The simplest definition of corruption public domain is that it is the misapplication of public resources to private ends. In a broader sense, however, corruption can be defined as “an arrangement that involves an exchange between two parties (the demander and the supplier) which:

 

There should be a broad consensus that low government wages in The Gambia result in a decline of public sector efficiency and productivity and create both incentives and opportunities for corruption and misuse of public resources. However, most Gambians will also agree that increasing salaries without establishing effective control and monitoring systems as well as enforcement of appropriate sanctions is unlikely to have an impact on corruption. Underpaid staffs develop a wide range of coping strategies to top up incomes, such as teaching, consulting for development agencies, or moonlighting in the private sector. One of the most frequent and effective strategies consists of concentrating on activities that benefit from either government or donor funded per Diems and allowances.

In addition to great potential for abuse, such practices have a number of undesirable side effects such as distorting the incentive structure of public servants, encouraging specific forms of corruption and patronage, creating situations favourable to conflicts of interest, competition for time and brain drain. Greater transparency and accountability are needed to address the perverse effects of such practices; although the debate on these issues is still at an early stage in President Ado’s administration. However, three major policy directions should be implemented in President Aldo’s government and these include the need to reform the public sector incentives’ structure, harmonize the government’s payments of allowances/per diems and establish more effective control mechanisms.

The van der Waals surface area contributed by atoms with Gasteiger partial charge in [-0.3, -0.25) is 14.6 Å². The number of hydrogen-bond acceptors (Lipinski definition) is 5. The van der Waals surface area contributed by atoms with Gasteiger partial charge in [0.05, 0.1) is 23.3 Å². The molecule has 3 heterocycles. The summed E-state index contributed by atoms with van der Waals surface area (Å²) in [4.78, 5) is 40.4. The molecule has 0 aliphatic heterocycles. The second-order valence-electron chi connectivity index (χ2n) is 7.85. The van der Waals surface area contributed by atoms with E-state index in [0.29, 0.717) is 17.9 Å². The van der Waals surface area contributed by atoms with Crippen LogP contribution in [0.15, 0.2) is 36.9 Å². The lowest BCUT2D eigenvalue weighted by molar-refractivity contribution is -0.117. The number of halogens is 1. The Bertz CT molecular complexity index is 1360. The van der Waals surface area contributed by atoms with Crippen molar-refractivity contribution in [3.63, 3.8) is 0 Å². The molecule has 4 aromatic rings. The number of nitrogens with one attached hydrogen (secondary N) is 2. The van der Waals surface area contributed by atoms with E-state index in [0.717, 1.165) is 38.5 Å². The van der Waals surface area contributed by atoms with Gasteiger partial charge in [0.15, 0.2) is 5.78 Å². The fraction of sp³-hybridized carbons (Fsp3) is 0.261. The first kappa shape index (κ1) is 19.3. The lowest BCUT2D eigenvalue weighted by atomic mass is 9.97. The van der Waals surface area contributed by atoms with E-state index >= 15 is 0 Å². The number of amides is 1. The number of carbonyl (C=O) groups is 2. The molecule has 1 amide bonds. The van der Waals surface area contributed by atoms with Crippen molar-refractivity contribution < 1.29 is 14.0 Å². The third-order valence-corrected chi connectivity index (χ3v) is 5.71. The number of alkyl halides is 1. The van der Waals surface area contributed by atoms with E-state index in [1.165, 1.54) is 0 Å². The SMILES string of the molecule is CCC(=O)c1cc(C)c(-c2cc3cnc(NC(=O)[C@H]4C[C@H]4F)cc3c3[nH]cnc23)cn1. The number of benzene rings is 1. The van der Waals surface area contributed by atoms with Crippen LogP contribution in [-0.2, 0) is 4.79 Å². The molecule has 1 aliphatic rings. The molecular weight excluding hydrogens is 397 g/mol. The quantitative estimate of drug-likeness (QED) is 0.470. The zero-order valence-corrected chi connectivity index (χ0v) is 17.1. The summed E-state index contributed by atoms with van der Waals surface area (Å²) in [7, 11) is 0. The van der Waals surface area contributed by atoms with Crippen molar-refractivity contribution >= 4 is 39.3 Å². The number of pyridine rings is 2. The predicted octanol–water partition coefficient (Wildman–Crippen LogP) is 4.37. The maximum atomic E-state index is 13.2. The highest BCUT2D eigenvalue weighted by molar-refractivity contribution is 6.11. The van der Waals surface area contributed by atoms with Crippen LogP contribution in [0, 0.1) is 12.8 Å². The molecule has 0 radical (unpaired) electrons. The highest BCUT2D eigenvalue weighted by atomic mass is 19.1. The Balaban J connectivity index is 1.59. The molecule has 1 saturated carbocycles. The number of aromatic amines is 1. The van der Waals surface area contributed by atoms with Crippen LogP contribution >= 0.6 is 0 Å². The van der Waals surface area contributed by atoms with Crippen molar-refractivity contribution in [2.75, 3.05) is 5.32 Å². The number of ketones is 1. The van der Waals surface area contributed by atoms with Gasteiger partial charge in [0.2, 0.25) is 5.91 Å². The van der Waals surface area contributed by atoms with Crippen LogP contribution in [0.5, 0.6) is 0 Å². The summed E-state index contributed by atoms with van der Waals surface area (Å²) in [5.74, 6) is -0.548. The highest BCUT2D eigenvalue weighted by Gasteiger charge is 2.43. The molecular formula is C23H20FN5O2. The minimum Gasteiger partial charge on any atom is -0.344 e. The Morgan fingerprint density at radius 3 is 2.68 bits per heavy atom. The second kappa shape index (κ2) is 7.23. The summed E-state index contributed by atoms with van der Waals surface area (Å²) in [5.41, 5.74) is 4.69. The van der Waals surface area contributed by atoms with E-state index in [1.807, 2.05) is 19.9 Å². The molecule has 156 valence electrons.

As a major instrument for implementing government policies, the civil service in The Gambia is expected to be professionally competent, loyal and efficient. Nonetheless, it is now denounced, as elsewhere in Africa, for being corrupt, poorly trained and poorly attuned to the needs of the poor. Ironically, the civil service is expected to play the key role in managing and implementing reform programs in the country. This has led to a number of complex agency problems, yet to be resolved. However, it is broadly acknowledged, and many Gambians experiences attests to this, that when the incentive structures in the civil service remain poor, its efficiency as well as ability to effect policy, such as that directed toward reducing poverty, will remain very low. And unfortunately the new life styles in The Gambia which is based on living in fantasy world do not help.